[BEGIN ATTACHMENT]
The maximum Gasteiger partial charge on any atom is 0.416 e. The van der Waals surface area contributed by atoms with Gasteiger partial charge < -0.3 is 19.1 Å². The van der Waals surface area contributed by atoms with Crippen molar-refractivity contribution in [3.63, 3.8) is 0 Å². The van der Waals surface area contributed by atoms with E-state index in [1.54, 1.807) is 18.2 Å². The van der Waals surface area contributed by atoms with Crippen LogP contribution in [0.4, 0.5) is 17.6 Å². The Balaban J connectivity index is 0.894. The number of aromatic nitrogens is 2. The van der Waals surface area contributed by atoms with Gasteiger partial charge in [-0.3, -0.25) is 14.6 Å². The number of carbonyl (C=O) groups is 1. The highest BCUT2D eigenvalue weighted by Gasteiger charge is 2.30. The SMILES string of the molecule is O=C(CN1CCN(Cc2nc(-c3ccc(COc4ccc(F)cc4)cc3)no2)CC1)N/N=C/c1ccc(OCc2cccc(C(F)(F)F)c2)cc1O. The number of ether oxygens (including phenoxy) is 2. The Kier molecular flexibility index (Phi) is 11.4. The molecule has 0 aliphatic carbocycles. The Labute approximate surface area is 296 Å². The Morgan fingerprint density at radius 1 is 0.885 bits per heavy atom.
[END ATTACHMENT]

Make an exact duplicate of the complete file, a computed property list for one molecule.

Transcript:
The maximum Gasteiger partial charge on any atom is 0.416 e. The van der Waals surface area contributed by atoms with Gasteiger partial charge < -0.3 is 19.1 Å². The van der Waals surface area contributed by atoms with Crippen molar-refractivity contribution in [3.63, 3.8) is 0 Å². The van der Waals surface area contributed by atoms with E-state index in [1.54, 1.807) is 18.2 Å². The van der Waals surface area contributed by atoms with Crippen LogP contribution in [0.4, 0.5) is 17.6 Å². The Balaban J connectivity index is 0.894. The number of aromatic nitrogens is 2. The van der Waals surface area contributed by atoms with Gasteiger partial charge in [-0.3, -0.25) is 14.6 Å². The number of carbonyl (C=O) groups is 1. The highest BCUT2D eigenvalue weighted by Gasteiger charge is 2.30. The SMILES string of the molecule is O=C(CN1CCN(Cc2nc(-c3ccc(COc4ccc(F)cc4)cc3)no2)CC1)N/N=C/c1ccc(OCc2cccc(C(F)(F)F)c2)cc1O. The number of ether oxygens (including phenoxy) is 2. The Kier molecular flexibility index (Phi) is 11.4. The molecule has 0 aliphatic carbocycles. The Labute approximate surface area is 296 Å². The Morgan fingerprint density at radius 1 is 0.885 bits per heavy atom.